Wilson: G.C. Foster’s Olympians training well
RIO DE Janeiro Olympians Sashalee Forbes, Anniesha McLaughlin-Whilby, and Ristananna Tracey have all made good starts to training for the 2017 season. That’s the assessment of their coach, Maurice Wilson, who says if all goes well, next season could be exciting.
Wilson, who coaches the trio of first-time Olympians at the G.C. Foster College for Physical Education, made the observation at the launch this week of an upcoming road race being organised by the institution.
“So far, I think we have started well,” he said. “I think they have superseded all marks from last season, this time, already,” he tabled, “so it seems to me that once they stay injury free, we’re going to have a very exciting season.”
He had high praise for Forbes and McLaughlin-Whilby, who won Olympic silver medals for their contribution in the 4x100m and 4x400m relays, and for Tracey, who set a lifetime best of 54.15 seconds in the final of the 400 metres hurdles.
Speaking of Forbes, he enumerated, “If you were to check the records, I think only Sherone Simpson, who has made that huge transition, moving from 11.3 to 11.1 under Stephen Francis coming out of high school.”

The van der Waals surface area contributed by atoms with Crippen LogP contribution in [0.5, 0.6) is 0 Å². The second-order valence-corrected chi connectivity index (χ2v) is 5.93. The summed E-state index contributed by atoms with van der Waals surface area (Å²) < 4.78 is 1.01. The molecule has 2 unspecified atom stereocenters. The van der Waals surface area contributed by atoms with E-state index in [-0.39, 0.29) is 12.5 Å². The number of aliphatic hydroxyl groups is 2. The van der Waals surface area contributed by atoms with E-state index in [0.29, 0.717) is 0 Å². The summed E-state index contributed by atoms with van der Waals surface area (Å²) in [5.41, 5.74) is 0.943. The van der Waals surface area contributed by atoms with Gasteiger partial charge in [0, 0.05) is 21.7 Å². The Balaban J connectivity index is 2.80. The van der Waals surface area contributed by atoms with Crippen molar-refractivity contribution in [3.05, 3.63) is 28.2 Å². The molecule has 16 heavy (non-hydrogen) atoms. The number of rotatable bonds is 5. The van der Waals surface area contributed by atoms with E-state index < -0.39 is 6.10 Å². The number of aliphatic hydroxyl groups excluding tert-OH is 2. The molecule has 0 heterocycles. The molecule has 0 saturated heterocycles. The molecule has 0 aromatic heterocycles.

In her first season out of Manchester High School, Simpson improved her 100m personal best 11.37 seconds to 11.01 and reached the 2004 Olympic final in her first year with UTech/MVP coach Francis directing her workouts.
Holmwood Technical High graduate Forbes moved her best from 11.55 to 11.17 in 2016.
Wilson, who was Jamaica’s technical leader at the 2016 Olympics, was nevertheless cautious. “Last year,” he recalled, we felt that Rasheed Dwyer would run 19.7.”
Dwyer and Anatascia Leroy, teammates in Wilson’s Sprintec Track Club, and Demish Gaye, a G.C. Foster College studentathlete, all looked promising early in the Olympic season. A lifetime best of 10.10 seconds for 100m on April 16 indicated progress for Dwyer in the 200m, where he was Commonwealth champion in 2014. Hit by Zika, Dwyer never approached his 200m best of 19.80 and wasn’t even able to run the final at the National Senior Championships.
In similar fashion, the virus erased fine early form shown by Leroy, who has won World Championships and Commonwealth gold medals as part of Jamaica’s 4x400 metre squads. She had lowered her 200m personal to 22.85 on April 16.
Gaye was enjoying a breakthrough season in the 400 metres and had wins at the Gibson-McCook Relays and the Inter-Collegiate Championships for G.C. Foster.
Wilson also gave an update on these three athletes. “Dwyer seems to be in excellent shape, also Demish,” he reported. “There’s a little bit of a challenge with Ana (Leroy), but I’ve taken it on myself to make sure as one of my longest-serving athletes that I do everything in my power,” he pledged, “to get her back to the highest level.